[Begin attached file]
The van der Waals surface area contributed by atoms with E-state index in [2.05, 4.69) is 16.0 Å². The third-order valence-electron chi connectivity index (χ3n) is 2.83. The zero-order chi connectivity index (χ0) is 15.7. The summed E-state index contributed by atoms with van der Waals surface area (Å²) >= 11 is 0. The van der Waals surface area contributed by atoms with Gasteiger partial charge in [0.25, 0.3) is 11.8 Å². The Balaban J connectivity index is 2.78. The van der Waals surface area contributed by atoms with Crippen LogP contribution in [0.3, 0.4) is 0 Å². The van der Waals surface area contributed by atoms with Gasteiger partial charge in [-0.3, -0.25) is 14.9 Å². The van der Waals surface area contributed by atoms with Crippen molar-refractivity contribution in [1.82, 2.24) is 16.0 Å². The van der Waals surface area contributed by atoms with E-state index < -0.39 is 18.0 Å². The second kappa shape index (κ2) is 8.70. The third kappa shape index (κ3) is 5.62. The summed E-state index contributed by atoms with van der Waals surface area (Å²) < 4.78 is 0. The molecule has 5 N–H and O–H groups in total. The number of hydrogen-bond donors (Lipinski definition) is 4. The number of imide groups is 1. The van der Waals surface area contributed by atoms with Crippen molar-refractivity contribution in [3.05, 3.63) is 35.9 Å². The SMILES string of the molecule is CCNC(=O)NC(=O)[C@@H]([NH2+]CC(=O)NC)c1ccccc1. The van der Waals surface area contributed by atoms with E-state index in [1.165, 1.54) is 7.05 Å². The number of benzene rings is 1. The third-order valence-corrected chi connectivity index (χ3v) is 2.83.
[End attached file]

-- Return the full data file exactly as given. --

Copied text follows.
The van der Waals surface area contributed by atoms with E-state index in [2.05, 4.69) is 16.0 Å². The third-order valence-electron chi connectivity index (χ3n) is 2.83. The zero-order chi connectivity index (χ0) is 15.7. The summed E-state index contributed by atoms with van der Waals surface area (Å²) >= 11 is 0. The van der Waals surface area contributed by atoms with Gasteiger partial charge in [0.25, 0.3) is 11.8 Å². The Balaban J connectivity index is 2.78. The van der Waals surface area contributed by atoms with Crippen LogP contribution in [0.3, 0.4) is 0 Å². The van der Waals surface area contributed by atoms with Gasteiger partial charge in [-0.3, -0.25) is 14.9 Å². The van der Waals surface area contributed by atoms with Crippen molar-refractivity contribution in [1.82, 2.24) is 16.0 Å². The van der Waals surface area contributed by atoms with E-state index < -0.39 is 18.0 Å². The second kappa shape index (κ2) is 8.70. The third kappa shape index (κ3) is 5.62. The summed E-state index contributed by atoms with van der Waals surface area (Å²) < 4.78 is 0. The molecule has 5 N–H and O–H groups in total. The number of hydrogen-bond donors (Lipinski definition) is 4. The number of imide groups is 1. The van der Waals surface area contributed by atoms with Crippen molar-refractivity contribution in [3.05, 3.63) is 35.9 Å². The SMILES string of the molecule is CCNC(=O)NC(=O)[C@@H]([NH2+]CC(=O)NC)c1ccccc1. The van der Waals surface area contributed by atoms with E-state index in [1.165, 1.54) is 7.05 Å². The number of benzene rings is 1. The third-order valence-corrected chi connectivity index (χ3v) is 2.83.